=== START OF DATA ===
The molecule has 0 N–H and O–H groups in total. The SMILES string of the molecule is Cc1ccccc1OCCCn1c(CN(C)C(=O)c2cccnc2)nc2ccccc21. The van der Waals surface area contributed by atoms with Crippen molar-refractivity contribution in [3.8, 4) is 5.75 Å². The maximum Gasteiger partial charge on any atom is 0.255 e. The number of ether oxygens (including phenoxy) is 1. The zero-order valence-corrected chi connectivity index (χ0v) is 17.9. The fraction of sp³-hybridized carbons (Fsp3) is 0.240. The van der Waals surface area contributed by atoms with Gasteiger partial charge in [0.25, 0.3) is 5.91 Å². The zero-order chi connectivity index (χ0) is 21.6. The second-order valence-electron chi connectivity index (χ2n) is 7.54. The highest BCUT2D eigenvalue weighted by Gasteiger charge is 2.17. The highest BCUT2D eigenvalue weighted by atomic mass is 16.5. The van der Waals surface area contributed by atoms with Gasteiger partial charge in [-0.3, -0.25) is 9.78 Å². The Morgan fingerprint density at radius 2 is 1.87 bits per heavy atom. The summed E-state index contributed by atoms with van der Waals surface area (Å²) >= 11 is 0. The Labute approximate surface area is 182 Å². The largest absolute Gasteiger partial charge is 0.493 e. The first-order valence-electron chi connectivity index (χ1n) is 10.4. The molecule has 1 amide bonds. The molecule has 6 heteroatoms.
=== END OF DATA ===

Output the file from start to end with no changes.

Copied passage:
The molecule has 0 N–H and O–H groups in total. The SMILES string of the molecule is Cc1ccccc1OCCCn1c(CN(C)C(=O)c2cccnc2)nc2ccccc21. The van der Waals surface area contributed by atoms with Crippen molar-refractivity contribution in [3.8, 4) is 5.75 Å². The maximum Gasteiger partial charge on any atom is 0.255 e. The number of ether oxygens (including phenoxy) is 1. The zero-order valence-corrected chi connectivity index (χ0v) is 17.9. The fraction of sp³-hybridized carbons (Fsp3) is 0.240. The van der Waals surface area contributed by atoms with Gasteiger partial charge in [0.25, 0.3) is 5.91 Å². The zero-order chi connectivity index (χ0) is 21.6. The second-order valence-electron chi connectivity index (χ2n) is 7.54. The highest BCUT2D eigenvalue weighted by Gasteiger charge is 2.17. The highest BCUT2D eigenvalue weighted by atomic mass is 16.5. The van der Waals surface area contributed by atoms with Gasteiger partial charge in [-0.3, -0.25) is 9.78 Å². The Morgan fingerprint density at radius 2 is 1.87 bits per heavy atom. The summed E-state index contributed by atoms with van der Waals surface area (Å²) >= 11 is 0. The Labute approximate surface area is 182 Å². The largest absolute Gasteiger partial charge is 0.493 e. The first-order valence-electron chi connectivity index (χ1n) is 10.4. The molecule has 1 amide bonds. The molecule has 6 heteroatoms.